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The science behind bulk-fill

22 June 2016

The science behind bulk-fill

In an age when evidence-based dentistry is widely accepted as the ‘gold standard’ in dental care,1 we present insight into some of the credible data that supports the use of bulk-filling  in practice.*

Placing posterior composite restorations has always been a tedious procedure, cutting into your time and draining your bottom line. However, today’s technology offers a momentous alternative – easy and dependable bulk-filling.

Just imagine the benefits for your team and your patients resulting from equipment that facilitates:

• Excellent adaptation and handling

• High depth of cure

• Lasting marginal integrity

• Improved aesthetics, durability and more working time.

The good news is that 21st century technology allows clinicians to transform wearisome, repetitive posterior restorations into simple and reliable single-fill placement; in some cases filling cavities up to 5mm in depth in a single increment, with a single material – and with no need for a liner or capping layer.

Evidence supporting clinical excellence

Of course, every dentist needs to know that any new piece of equipment has a qualitative evidence base before they can even consider bringing it into the practice. With this in mind, what is available?

The evolution of technology has spawned the introduction of a sonically activated composite resin that can achieve single-step restorations up to 5mm in depth. This technology has been tested and validated in independent studies in Europe and the USA. The most important results investigated marginal integrity on dentine and enamel, and marginal integrity on enamel with different bonding agents.2

For example, after evaluating the marginal integrity of four bulk fill dental composite materials, Orlowski  and colleagues were able to conclude: ‘The study showed that bulk fill flowables or sonic activated flowable composite restorations have better marginal sealing (lack of discolouration) compared to bulk fill paste like composite’.2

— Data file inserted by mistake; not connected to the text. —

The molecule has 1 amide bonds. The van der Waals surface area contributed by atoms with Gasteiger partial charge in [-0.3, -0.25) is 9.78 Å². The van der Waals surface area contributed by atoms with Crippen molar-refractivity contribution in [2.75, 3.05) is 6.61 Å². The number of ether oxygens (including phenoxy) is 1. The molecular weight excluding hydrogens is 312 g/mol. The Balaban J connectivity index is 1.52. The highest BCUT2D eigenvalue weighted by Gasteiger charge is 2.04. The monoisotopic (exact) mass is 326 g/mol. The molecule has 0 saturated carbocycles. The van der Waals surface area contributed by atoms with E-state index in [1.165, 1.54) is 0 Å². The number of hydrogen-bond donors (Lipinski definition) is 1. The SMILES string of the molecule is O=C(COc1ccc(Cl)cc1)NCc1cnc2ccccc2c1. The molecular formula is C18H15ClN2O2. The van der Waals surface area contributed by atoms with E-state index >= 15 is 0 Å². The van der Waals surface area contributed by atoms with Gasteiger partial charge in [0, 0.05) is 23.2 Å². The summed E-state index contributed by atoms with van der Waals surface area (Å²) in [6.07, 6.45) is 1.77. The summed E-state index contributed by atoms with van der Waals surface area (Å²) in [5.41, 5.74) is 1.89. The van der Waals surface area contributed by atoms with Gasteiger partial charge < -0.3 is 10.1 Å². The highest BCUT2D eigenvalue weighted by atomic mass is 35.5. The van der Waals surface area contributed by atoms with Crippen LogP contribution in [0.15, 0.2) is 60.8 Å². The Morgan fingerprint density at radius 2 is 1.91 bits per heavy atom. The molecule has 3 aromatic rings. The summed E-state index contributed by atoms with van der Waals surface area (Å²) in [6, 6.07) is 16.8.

In addition, having considered the combination of sonic energy and its dedicated bulk-fill composite material, Drechsler and colleagues stated: ‘The particle mobility initiated with dispensation that permits the viscosity reduction during placement still exists as the material is being cured. The result is that as the polymer network forms, it has more mobility; it is less confined because of the lack of structure around it. This delays the gel point of the material so that more shrinkage occurs before the material reaches this gel point – or the point at which shrinkage stress starts to accumulate. Thus it can be seen that sonicated material has a slower rate and lower absolute value for shrinkage stress, compared to material that has been at rest. Along with the use of a low-shrinking resin, this effect on the curing kinetics of the material further contributes to higher levels of marginal integrity and lower levels of tooth flexure, even though a larger composite mass is being cured.’ 2

Looking to the future

Technology is ever-evolving, so what the future holds is in terms of composite is on the able hands of dental scientists, which, no doubt, will be rolled out as soon as the evidence base is there, so watch this space.

In the meantime, if you would like more information on what Kerr has to offer you today, please visit www.kerrdental.co.uk, call 01733 892 292 or email kerruk@kerrhawe.com.

References

1. Kishore M et al. Evidence based dental care: integrating clinical expertise with systematic research. Journal of Clinical and Diagnostic Research 2014; 8(2): 259-262

2. http://www.kerrdental.eu/media/1602/uk_portfolio-of-scientigic-research-v3.pdf. Accessed 21 June 2016

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